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Meet the visionary designer behind AOC’s Tax the Rich dress

Aurora James, the designer behind Brother Vellies, has spent her career advocating for economic equality.

Meet the visionary designer behind AOC’s Tax the Rich dress
[Photo: Kevin Mazur/MG21/Getty Images For The Met Museum/Vogue]
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Last night, Alexandria Ocasio-Cortez strolled into the Met Gala in a white gown with the words “Tax the Rich” scrawled in bright red on the back. It was a bold move, given that she was about to hob-nob with the country’s 1% at a $35,000-a-ticket event.

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[Photo: Jamie McCarthy/MG21/Getty Images for The Met Museum/Vogue]
The Democratic congresswoman from New York was fully aware that her fashion statement might ruffle some feathers. In an Instagram post prior to the event, she tried to preempt some criticism by explaining that it’s common for elected officials in New York to be invited to the Gala as part of their role “overseeing our city’s cultural institutions.” Ocasio-Cortez used the moment to turn the spotlight on Aurora James, the Black designer and social activist who created the gown.

In an interview with CNN on Tuesday, James explained that she and AOC had followed each others’ work for years, and related to each other on a personal level as women of color who were hustling in their respective fields in New York City. Even though James largely designs shoes and accessories, AOC approached her to make the gown for the event. Before she started designing, they discussed what values they wanted the look to communicate. “When we talk about inclusion and gaining access to closed rooms for people of color, when you finally get a seat at the table, you have to decide what the message is you want to deliver,” James said. “For the congresswoman and myself, economic equality and economic justice were top of mind.” James, who advocates for sustainable fashion, says she made the dress entirely in New York factories largely using discarded fabric scraps. She loaned the dress to AOC and has not yet calculated its cost.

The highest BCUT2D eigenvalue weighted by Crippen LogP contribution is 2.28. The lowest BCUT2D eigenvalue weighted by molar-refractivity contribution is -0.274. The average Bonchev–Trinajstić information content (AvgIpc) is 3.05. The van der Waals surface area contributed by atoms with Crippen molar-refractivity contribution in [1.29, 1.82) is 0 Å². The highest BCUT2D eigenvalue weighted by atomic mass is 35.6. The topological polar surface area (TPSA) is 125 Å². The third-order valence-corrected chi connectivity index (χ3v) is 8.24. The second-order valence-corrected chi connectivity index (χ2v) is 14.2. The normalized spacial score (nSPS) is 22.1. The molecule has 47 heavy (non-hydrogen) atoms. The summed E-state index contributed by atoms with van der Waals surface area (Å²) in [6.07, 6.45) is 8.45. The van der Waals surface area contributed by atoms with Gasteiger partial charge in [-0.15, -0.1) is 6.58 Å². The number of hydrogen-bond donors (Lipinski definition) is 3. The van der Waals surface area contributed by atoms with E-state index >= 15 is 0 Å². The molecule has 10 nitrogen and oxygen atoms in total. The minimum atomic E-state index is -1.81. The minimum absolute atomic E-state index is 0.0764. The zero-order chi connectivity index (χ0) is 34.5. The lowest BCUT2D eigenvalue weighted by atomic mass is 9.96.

Who is Aurora James?

If you’re unfamiliar with James, it’s time to remedy that. She was born in the Toronto suburbs to a father from Ghana and a Canadian mother. She spent her twenties traveling throughout Africa, where she was fascinated by local artisans who were experts at making leather shoes. In 2013, she launched the label Brother Vellies, a luxury brand that could highlight these shoe-makers’ work. When I spoke with James earlier this year, she explained that she built the business slowly. “I only had $3,500 and I was selling these shoes in flea markets around New York,” she told me.

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Aurora James and Rep. Alexandria Ocasio-Cortez. [Photo: Arturo Holmes/MG21/Getty Images]
Over the past decade, James has transformed Brother Vellies into an established fashion label, worn by everyone from Beyonce to Nicki Minaj to Elaine Welteroth. In 2015, she won one of the most prestigious awards given to young designers, the CFDA/Vogue Fashion Fund. Today, the brand is known for James’ fabulous, fashion-forward shoes and handbags. They’re still handmade by artisans, but James has expanded beyond Africa, seeking out craftspeople around the globe, including Mexico and Honduras. All of these craftspeople are paid a living wage.